March is celebrated internationally as Women’s History Month, with the eighth day marked as International Women’s Day. Social media users have been known to post pictures of their heroes, ranging from Malala to Oprah to Marie Curie and draw attention to the long history of exclusion women endured. For much of American history, the only job women could legally have outside the home was school teaching, and they were paid pennies on the dollar for what male teachers made. Wartime necessities demanded that women enter the labor force in droves in the 1920s through the 1940s, but upon the return of the soldiers, women were once again pushed out of the working world.

Today, lots of legislation prevents the blatant gender discrimination that was once common practice, but there continue to be lots of loopholes. Many continue to claim that a “gender wage gap” inhibits women’s economic progress, especially for women of color or immigrant women. At the JP Morgan Healthcare Conference, men named Michael outnumbered women named anything. Clearly, there’s still work to be done.

As it turns out, there are strong economic and business reasons why companies should hire and invest in women beyond just being able to tout diversity and inclusion. They bring valuable assets to the company culture and can prove irreplaceable as members of your team. Data analyzers such as Gallup, Pew, and 538 have investigated the necessity of women in business, and the results couldn’t be clearer: women make business better. Here’s how:

Diversity Increases Engagement | One of the most valuable measures by which a company is evaluated is the engagement level of its employees. For decades, studies have demonstrated that engaged employees are more productive, more loyal to the company, and improve the business standing of the organization. A 2017 Gallup poll indicated that, in companies where diversity and inclusion experienced double the employee engagement that their non-diversity-focused did.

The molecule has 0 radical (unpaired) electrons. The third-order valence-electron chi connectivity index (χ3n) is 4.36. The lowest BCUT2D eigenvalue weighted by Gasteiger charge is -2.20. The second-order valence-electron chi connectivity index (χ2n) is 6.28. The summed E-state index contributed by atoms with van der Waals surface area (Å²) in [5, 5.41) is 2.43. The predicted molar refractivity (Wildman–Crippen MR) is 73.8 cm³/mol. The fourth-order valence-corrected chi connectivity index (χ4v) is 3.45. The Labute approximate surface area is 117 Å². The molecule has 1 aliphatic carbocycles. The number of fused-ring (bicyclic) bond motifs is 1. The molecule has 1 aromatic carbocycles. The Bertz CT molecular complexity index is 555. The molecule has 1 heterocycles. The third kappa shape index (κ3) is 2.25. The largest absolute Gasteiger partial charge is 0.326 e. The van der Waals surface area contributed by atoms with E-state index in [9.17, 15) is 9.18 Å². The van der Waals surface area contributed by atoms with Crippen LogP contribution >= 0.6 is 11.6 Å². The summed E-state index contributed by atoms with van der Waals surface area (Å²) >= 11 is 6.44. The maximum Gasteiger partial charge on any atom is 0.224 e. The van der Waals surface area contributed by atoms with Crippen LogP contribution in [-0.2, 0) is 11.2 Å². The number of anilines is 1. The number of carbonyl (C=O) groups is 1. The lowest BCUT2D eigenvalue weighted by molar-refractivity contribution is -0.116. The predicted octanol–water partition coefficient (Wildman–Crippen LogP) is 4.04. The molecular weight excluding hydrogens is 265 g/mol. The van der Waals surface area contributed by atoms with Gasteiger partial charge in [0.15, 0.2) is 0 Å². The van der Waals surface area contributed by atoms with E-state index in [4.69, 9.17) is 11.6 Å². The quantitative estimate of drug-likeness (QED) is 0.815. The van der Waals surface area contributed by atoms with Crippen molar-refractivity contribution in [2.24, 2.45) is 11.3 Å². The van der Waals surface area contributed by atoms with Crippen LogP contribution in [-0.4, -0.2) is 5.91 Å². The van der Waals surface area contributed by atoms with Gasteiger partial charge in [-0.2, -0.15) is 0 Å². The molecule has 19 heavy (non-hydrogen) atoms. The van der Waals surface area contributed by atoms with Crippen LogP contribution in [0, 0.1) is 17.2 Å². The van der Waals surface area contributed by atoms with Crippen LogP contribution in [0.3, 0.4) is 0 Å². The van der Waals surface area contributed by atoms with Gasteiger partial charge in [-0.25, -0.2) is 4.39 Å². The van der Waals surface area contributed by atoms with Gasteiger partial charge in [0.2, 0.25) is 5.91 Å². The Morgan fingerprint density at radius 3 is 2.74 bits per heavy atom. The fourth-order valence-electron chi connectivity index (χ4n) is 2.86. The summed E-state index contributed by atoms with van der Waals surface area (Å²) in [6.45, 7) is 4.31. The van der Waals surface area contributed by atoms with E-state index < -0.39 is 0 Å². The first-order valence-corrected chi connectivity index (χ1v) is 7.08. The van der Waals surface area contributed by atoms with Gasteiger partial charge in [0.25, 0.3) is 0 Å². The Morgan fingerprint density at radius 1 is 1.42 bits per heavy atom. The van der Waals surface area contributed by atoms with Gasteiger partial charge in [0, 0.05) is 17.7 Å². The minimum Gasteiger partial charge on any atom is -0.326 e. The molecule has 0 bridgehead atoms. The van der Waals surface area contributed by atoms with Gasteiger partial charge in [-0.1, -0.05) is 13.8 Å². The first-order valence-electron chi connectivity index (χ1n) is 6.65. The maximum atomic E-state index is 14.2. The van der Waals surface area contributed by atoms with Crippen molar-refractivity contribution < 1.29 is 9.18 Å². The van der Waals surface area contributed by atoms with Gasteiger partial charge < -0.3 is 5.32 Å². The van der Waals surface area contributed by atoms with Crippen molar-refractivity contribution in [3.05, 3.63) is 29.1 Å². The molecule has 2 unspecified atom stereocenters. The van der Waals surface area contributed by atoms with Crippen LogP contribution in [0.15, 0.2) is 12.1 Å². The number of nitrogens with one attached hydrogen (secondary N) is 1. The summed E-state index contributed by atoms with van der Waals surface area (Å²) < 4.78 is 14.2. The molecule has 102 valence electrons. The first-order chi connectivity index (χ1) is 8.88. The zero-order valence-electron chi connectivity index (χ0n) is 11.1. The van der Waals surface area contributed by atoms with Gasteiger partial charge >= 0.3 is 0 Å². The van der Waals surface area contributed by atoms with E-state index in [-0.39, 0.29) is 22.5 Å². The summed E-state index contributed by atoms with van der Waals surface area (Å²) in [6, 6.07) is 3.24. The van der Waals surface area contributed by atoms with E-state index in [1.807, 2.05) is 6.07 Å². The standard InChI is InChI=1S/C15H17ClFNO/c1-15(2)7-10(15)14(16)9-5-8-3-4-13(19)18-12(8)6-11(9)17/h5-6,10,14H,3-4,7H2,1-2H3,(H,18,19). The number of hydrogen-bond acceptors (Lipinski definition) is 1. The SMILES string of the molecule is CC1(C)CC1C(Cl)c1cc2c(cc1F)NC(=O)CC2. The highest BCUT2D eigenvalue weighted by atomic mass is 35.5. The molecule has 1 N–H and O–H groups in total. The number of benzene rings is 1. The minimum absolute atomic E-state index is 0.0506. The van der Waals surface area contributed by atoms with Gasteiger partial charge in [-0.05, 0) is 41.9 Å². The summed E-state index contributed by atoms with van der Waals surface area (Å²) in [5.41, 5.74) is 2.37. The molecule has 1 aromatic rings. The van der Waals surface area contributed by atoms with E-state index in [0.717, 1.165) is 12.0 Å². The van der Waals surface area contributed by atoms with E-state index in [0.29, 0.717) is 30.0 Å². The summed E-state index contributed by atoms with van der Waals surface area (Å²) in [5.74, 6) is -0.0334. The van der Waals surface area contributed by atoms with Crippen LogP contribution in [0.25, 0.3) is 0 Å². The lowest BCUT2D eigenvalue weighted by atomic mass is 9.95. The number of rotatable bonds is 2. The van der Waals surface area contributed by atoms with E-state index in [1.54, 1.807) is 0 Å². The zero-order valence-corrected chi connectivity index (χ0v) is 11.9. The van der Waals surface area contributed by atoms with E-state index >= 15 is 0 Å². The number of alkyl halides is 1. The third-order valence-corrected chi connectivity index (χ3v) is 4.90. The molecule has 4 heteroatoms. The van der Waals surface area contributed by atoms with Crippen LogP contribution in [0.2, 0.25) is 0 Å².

Flexible Companies are Sustainable Companies | One of the side effects of ensuring that your office is accommodating to women is ensuring time flexibility. By and large, in the US, women are the ones tasked with staying home with a sick child, working around school delays, and generally handling family business, and as such, companies need to find ways to be flexible around those important family needs. This need for “time flexibility” has often born the blame for the “gender wage gap,” but companies that have adapted have experienced less turnover and happier employees, as men and women alike can make more time for their families. They are also more attractive to other women and young people with lives to balance.

Innovation | The number one reason people cite for the importance of diversity is the “new perspectives” that women and non-White employees bring to the table. From their socioeconomic status to their educational experiences and beyond, people from diverse backgrounds are able to bring concerns that others may not have thought of. Mellody Hobson encouraged businesses to look for whose voice is not in the room and ensure that there is representation for them, too. Especially since women make most of the spending decisions in a household and combined control trillions of dollars of the economy, it’s imperative that businesses ensure that their decision and business plans account for the decision-making strategies of a crucial market segment.